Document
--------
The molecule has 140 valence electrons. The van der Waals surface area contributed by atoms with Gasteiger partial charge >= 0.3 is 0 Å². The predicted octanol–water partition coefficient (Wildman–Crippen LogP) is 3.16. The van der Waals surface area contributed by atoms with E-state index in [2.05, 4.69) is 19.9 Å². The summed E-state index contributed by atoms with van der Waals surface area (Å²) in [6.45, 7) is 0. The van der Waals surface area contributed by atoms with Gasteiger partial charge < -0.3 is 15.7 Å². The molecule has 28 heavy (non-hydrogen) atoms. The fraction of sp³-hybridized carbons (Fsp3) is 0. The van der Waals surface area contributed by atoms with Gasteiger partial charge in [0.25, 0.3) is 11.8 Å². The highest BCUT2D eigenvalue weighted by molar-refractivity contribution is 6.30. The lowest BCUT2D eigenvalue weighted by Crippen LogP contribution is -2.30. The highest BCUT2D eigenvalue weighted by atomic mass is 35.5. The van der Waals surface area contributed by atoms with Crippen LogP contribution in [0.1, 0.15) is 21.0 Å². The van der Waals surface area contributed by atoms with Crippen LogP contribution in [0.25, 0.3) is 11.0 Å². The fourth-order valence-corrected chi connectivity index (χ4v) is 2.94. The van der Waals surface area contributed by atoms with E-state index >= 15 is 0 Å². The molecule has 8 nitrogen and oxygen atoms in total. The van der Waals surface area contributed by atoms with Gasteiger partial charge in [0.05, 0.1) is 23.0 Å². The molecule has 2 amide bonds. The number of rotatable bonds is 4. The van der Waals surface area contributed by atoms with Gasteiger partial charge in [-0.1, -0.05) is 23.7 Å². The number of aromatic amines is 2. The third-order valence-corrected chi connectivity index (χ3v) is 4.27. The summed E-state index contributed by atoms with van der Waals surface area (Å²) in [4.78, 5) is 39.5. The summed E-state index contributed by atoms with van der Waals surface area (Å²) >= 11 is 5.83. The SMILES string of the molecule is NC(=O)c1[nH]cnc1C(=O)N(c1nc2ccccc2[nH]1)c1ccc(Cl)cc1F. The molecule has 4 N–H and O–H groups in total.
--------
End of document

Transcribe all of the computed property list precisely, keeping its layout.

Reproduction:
The molecule has 140 valence electrons. The van der Waals surface area contributed by atoms with Gasteiger partial charge >= 0.3 is 0 Å². The predicted octanol–water partition coefficient (Wildman–Crippen LogP) is 3.16. The van der Waals surface area contributed by atoms with E-state index in [2.05, 4.69) is 19.9 Å². The summed E-state index contributed by atoms with van der Waals surface area (Å²) in [6.45, 7) is 0. The van der Waals surface area contributed by atoms with Gasteiger partial charge < -0.3 is 15.7 Å². The molecule has 28 heavy (non-hydrogen) atoms. The fraction of sp³-hybridized carbons (Fsp3) is 0. The van der Waals surface area contributed by atoms with Gasteiger partial charge in [0.25, 0.3) is 11.8 Å². The highest BCUT2D eigenvalue weighted by molar-refractivity contribution is 6.30. The lowest BCUT2D eigenvalue weighted by Crippen LogP contribution is -2.30. The highest BCUT2D eigenvalue weighted by atomic mass is 35.5. The van der Waals surface area contributed by atoms with Crippen LogP contribution in [0.1, 0.15) is 21.0 Å². The van der Waals surface area contributed by atoms with Crippen LogP contribution in [0.25, 0.3) is 11.0 Å². The fourth-order valence-corrected chi connectivity index (χ4v) is 2.94. The van der Waals surface area contributed by atoms with E-state index >= 15 is 0 Å². The molecule has 8 nitrogen and oxygen atoms in total. The van der Waals surface area contributed by atoms with Gasteiger partial charge in [0.05, 0.1) is 23.0 Å². The molecule has 2 amide bonds. The number of rotatable bonds is 4. The van der Waals surface area contributed by atoms with Gasteiger partial charge in [-0.1, -0.05) is 23.7 Å². The number of aromatic amines is 2. The third-order valence-corrected chi connectivity index (χ3v) is 4.27. The summed E-state index contributed by atoms with van der Waals surface area (Å²) in [4.78, 5) is 39.5. The summed E-state index contributed by atoms with van der Waals surface area (Å²) >= 11 is 5.83. The SMILES string of the molecule is NC(=O)c1[nH]cnc1C(=O)N(c1nc2ccccc2[nH]1)c1ccc(Cl)cc1F. The molecule has 4 N–H and O–H groups in total.